This year the annual Socio-Legal Studies Association Conference was organised by the University of Bristol Law School. I was able to attend thanks to the support that the Sociological Review Foundation offers to Early Career Researchers. The main venue was the breath taking neo-gothic Will Memorial Building. The conference involved a tour of Bristol Street Art, a must, given Bristol’s rich heritage. An experienced guide took us through the hills of Bristol city centre, where pieces from Banksy and STIK were revealed to us. Why am I telling you this? Well, the tour’s learning was significant, not least because it showcases the conflict and struggle street artists faced up until a few years ago. It is only recently that Bristol Council has embraced a collaborative approach with these artists, commissioning street-art as part of renovative infrastructure projects. These changes set the scene for the themes of the conference. These have covered topics such as Access to Justice; Art, Culture and Heritage; Graphic Justice; Law and Music; Law, Politics and Ideology; Property, People, Power and Place.
The Socio-Legal Studies Association embraces an interdisciplinary approach and is organised by ‘streams’. With over sixty sessions across three days, covering more than twenty streams, I decided to concentrate on the Law and Emotion stream. The session I presented considered the aspect of emotions within legal education. Two presentations were of interest. First L. Bleasdale and S. Humphreys from University of Leeds, discussed the issue of resilience in law students. It was argued that undergraduate students lack the resilience required within Higher Education and workplace environments. The authors suggested ways as to how the resilience of law students can be supported and enhanced. Second, C. Strevens from University of Portsmouth focused on teachers’ wellbeing, something which strongly resonated with the recent UCU concerns. Here, the focus of research was less on productivity, more on motivation. The presentation drew our attention to the need to emphasis the value of those activities which may not be classed as a priority on a personal level but nevertheless part of the role. For example, in the case of research-oriented roles, marking can be perceived as an activity that distracts from one’s research priorities. Strevens’ recommendation is to highlight the social attributes of marking, that is, the value feedback has on students’ academic development.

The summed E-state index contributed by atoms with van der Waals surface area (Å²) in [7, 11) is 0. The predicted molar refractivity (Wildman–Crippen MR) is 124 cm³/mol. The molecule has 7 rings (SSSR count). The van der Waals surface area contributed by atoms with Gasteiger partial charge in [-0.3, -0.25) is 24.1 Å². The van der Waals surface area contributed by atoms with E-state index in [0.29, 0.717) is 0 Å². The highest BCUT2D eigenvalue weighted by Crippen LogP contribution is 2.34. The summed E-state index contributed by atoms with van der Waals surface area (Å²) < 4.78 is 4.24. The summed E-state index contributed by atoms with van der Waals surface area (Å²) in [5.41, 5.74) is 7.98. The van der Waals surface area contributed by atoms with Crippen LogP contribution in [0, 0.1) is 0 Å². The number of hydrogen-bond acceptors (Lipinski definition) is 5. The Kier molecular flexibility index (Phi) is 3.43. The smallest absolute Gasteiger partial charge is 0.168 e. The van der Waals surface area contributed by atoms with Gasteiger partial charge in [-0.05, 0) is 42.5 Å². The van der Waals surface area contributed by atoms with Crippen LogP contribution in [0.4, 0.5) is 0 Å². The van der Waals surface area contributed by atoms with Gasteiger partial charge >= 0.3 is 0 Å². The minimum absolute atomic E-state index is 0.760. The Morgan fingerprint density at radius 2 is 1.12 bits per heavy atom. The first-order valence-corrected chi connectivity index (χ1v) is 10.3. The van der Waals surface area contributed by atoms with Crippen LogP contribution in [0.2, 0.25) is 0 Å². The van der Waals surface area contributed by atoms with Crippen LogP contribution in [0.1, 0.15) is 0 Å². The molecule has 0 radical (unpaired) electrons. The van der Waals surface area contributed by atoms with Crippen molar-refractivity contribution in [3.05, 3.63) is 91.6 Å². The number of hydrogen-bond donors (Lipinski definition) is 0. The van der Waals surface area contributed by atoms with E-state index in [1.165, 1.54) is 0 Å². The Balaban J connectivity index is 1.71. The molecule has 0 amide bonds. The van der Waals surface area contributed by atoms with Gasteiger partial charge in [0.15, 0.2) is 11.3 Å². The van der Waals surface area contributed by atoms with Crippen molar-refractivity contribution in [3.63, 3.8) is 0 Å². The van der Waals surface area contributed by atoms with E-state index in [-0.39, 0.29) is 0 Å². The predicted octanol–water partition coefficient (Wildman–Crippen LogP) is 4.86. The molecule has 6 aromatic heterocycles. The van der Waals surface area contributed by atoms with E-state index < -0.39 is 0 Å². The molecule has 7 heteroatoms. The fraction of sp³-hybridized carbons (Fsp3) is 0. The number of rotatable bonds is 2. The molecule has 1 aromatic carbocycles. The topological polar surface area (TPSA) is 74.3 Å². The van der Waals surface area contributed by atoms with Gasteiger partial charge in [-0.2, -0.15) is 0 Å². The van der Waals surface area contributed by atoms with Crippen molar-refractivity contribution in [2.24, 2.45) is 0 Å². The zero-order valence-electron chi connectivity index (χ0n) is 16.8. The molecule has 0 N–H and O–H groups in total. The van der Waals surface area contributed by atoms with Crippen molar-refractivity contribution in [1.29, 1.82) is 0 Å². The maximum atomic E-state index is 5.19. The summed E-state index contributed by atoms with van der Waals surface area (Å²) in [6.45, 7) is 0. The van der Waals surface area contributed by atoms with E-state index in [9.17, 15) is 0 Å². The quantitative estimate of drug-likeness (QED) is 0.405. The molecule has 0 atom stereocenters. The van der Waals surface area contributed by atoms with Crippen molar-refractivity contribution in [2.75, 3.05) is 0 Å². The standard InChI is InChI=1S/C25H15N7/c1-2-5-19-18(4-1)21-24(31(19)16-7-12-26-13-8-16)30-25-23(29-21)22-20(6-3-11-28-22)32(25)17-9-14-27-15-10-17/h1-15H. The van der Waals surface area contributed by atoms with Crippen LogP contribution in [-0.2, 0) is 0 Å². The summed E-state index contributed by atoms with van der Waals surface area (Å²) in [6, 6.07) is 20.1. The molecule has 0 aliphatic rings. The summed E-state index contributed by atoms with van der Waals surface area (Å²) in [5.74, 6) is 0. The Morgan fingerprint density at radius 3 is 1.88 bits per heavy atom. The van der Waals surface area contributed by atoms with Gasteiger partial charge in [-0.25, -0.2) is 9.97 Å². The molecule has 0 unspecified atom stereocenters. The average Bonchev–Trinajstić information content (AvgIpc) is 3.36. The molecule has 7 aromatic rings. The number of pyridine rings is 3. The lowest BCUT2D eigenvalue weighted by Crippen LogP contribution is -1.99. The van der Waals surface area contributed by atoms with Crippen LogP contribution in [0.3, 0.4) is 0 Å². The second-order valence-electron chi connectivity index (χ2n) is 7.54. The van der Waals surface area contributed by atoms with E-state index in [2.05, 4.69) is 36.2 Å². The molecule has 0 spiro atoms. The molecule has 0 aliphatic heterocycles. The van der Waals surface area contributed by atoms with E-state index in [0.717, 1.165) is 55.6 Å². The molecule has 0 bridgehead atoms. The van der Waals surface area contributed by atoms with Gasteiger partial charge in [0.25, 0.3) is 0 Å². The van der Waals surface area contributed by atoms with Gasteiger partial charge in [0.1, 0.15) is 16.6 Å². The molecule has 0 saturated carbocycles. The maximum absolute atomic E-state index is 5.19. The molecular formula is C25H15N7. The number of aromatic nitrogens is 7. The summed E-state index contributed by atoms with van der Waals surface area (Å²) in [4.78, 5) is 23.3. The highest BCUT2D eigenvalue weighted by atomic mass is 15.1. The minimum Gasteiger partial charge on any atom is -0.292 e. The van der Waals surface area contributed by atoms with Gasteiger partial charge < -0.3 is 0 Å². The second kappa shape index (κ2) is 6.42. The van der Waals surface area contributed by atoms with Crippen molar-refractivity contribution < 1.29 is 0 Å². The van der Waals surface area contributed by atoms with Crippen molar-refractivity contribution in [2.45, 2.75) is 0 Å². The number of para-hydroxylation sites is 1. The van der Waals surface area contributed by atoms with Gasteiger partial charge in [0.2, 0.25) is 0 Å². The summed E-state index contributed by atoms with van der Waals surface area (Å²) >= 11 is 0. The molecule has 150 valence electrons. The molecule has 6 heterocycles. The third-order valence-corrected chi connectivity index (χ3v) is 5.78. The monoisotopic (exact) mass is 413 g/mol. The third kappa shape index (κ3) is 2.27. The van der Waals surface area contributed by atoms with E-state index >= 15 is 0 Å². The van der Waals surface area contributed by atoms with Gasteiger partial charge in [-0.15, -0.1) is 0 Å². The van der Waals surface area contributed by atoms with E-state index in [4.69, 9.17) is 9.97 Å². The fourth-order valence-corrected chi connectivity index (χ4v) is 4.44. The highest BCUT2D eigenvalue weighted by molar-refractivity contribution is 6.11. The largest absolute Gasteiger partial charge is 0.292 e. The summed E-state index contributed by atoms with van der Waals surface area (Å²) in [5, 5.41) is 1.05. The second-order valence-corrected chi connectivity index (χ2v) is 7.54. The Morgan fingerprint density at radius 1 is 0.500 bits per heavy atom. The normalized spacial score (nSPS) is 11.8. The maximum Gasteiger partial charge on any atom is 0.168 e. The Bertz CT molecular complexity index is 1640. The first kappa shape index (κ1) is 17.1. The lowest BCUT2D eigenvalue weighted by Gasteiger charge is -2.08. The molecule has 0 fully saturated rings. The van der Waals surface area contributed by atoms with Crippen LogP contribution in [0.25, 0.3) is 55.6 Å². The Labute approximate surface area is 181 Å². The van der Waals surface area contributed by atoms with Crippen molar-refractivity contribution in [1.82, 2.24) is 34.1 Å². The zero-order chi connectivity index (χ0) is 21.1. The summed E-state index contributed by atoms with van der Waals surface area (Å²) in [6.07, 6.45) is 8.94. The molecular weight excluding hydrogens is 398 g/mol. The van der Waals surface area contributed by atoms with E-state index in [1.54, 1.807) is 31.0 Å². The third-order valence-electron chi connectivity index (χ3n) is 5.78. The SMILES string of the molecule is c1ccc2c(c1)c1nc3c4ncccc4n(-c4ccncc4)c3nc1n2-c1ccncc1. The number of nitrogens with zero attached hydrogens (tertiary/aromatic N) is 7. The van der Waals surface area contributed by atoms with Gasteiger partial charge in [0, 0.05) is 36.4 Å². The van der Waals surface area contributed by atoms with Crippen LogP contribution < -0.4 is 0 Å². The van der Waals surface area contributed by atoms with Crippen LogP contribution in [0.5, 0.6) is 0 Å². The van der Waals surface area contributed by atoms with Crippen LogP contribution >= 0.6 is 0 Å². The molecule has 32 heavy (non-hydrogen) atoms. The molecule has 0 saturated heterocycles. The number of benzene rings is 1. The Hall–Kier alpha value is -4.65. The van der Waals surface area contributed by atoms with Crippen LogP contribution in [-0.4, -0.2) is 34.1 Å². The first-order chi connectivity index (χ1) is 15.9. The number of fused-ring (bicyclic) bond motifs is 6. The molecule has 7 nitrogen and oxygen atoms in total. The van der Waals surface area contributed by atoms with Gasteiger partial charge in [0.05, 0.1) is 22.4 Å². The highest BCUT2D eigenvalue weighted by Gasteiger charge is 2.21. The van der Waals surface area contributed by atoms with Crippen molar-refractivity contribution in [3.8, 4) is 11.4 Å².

Finally, I was excited to present my own paper The Moral Rhetoric of a Civilized Society or: Consent- it is a Defence When We Say So. This is part of a research paper that I am currently in the process of writing. It concerns the construction of unlawfulness in the context of consensual sexual intercourse leading to harmful consequences. The aim of this research is to understand how emotions affect judicial decisions. The traditional understanding of emotions as uncontrolled impulses and therefore inevitably distinct from something as ‘reasonable’ as the law, has been challenged. I argue that the (ir)rationality of the law can be at times explained through the rationality of emotional expression, where I endeavour to assess the case of ‘disgust’.
Judging by the several questions that followed, it appears that the attendees found the topic interesting- the chair of the session said that it was ‘thought provoking’. Also, two colleagues approached me at the end of the session complimenting me for the interesting presentation. As an Early Career Researcher, the opportunity to present research ahead of publication and to get feedback is particularly valuable. Significantly, attending the conference allowed me to network and share common grounds of research with colleagues coming from all over the UK.
Susanna Menis is an Honorary Researcher and an associated lecturer at Birkbeck London University, School of Law and at the Open University. Susanna teaches criminal law and the English legal system as well as several topics in criminology. She has been a member of the Independent Monitoring Boards of prisons for several years and she has researched the historical development of women’s prisons in the UK and the issue of ‘prisoners’ reformation’. Susanna is also interested in scholarship concerning law and emotions as well as cultural criminology.